In this last edition of the “Tech Matters” podcast series, Brown Rudnick’s Intellectual Property and Data Protection Partner Mark Lubbock provides an update on the main issues you need to know about the new Standard Contractual Clauses (SCCs) for data transfers between EU and non-EU countries that came into force on 27 June 2021.

Listen to the podcast here.

Why new post-Brexit ‘UKCA’ standard is proving such a headache for industry

This Financial Times item makes a strong point that the UKCA standard, particularly because it duplicates so much existing EU standards, is creating unnecessary work. In particular:

  • UKCA marks must be handed out by UK-based testing or “Approved” bodies and there is not enough capacity in many sectors to handle the applications;
  • EU businesses placing goods on the UK market need a UKCA mark, meaning UK businesses need to convince their EU suppliers to do the paperwork;
  • UK companies placing EU products on the GB market (that will now bear a UKCA mark) must take legal responsibility for those products — and vice versa for EU companies putting GB products on the EU market.

An excellent summary, well worth the read (although it is behind their paywall).

That sinking feeling Part IV

The BMJ has a great editorial the main message of which is that Data saves lives…But only through creating knowledge that informs practice.

Sadly that also is behind a paywall.

Improving the prediction of postoperative surgical complications

Lancet Digital Health has an interesting paper entitled “Assessing the utility of deep neural networks in predicting postoperative surgical complications: a retrospective study” that clearly shows the benefits of AI/ML in improving prediction.

Unequal pandemic, fairer recovery

The Health Foundation has produced an excellent report on impact the virus had on different socioeconomic groups, and how they have fared more equally since. Picking one shocking statistic at random, “those younger than 65 in the poorest 10% of areas in England were almost four times more likely to die from COVID-19 than those in wealthiest.”  Worth a read and a ponder, perhaps as to how digital health can help the leveling up process more..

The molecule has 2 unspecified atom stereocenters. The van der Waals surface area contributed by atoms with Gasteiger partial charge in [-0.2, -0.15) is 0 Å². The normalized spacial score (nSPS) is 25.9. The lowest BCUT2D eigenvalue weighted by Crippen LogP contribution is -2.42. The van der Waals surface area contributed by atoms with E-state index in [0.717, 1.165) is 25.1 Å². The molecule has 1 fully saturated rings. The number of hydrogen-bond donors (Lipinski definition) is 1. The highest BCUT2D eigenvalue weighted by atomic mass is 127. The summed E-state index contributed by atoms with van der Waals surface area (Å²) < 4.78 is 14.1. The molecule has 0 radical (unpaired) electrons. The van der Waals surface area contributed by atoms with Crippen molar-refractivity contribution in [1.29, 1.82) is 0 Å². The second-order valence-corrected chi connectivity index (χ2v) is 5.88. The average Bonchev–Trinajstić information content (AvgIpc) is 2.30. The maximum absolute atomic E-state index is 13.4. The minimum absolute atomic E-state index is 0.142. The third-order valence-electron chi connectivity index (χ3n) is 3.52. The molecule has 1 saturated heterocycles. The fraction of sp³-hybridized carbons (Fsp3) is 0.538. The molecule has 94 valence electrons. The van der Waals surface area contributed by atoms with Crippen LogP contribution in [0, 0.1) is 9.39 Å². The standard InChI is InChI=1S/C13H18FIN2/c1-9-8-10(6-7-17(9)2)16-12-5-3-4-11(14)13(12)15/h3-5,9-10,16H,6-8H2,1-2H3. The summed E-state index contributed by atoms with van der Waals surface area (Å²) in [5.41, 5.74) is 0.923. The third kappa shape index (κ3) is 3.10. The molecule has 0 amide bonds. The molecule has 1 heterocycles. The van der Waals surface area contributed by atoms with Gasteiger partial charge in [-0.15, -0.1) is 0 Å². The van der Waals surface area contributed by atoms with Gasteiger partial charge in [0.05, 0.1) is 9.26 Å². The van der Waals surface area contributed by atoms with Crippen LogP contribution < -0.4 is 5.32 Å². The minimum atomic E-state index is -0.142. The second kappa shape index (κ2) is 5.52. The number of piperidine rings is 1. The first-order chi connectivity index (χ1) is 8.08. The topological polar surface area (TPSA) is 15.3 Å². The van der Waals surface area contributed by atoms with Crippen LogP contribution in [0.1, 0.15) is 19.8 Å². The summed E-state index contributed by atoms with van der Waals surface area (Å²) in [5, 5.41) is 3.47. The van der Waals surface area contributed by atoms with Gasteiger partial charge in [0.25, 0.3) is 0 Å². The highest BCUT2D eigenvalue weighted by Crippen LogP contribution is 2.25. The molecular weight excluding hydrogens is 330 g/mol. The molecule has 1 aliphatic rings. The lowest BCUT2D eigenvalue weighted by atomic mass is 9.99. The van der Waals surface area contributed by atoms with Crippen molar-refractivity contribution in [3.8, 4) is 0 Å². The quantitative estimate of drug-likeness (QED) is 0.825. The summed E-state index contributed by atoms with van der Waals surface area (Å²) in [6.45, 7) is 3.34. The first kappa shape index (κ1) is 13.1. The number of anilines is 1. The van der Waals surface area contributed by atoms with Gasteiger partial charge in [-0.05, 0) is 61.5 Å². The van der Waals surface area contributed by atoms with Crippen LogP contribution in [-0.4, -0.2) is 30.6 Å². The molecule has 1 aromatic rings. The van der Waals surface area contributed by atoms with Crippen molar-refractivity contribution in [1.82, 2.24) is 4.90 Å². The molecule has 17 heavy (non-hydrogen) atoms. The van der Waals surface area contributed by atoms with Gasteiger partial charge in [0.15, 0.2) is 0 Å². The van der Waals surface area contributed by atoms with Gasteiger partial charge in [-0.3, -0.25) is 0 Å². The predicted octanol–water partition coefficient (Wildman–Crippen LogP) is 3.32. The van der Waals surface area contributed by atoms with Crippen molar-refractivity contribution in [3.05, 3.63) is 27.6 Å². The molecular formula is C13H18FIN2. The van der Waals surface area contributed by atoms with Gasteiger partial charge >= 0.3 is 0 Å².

Tackling obesity: the role of the NHS in a whole-system approach

With a slight connection to the previous item, the Kings Fund has produced an interesting report with the above title.

And finally…

Thanks as always to Prof Mike Short for alerting me to items I might otherwise have missed.

Thank you also to those who sent good wishes for my brief hospital visit last week. The surgery seemed to go fine, however as someone who has had relatively few inpatient visits in his life so far, it came as quite a shock to digital me to find a major London hospital still shuffling through paper files when I came to register, and forever referring to my hospital number only, thereafter.

On discharge they forgot to give me a major follow-on medication, and forgot to mention it in the discharge letter. When our local branch of a nationwide chemist chain whose stock control said they could supply the medication actually didn’t have it in stock, and the NHS111 doctor who was meant to allow the pharmacist to supply a different dosage instead sent a repeat of the original prescription, it became clear that there is even more scope than I had thought for digital health to improve things.

I do hope you can join us tomorrow at 10:00 for our last webinar before the summer break!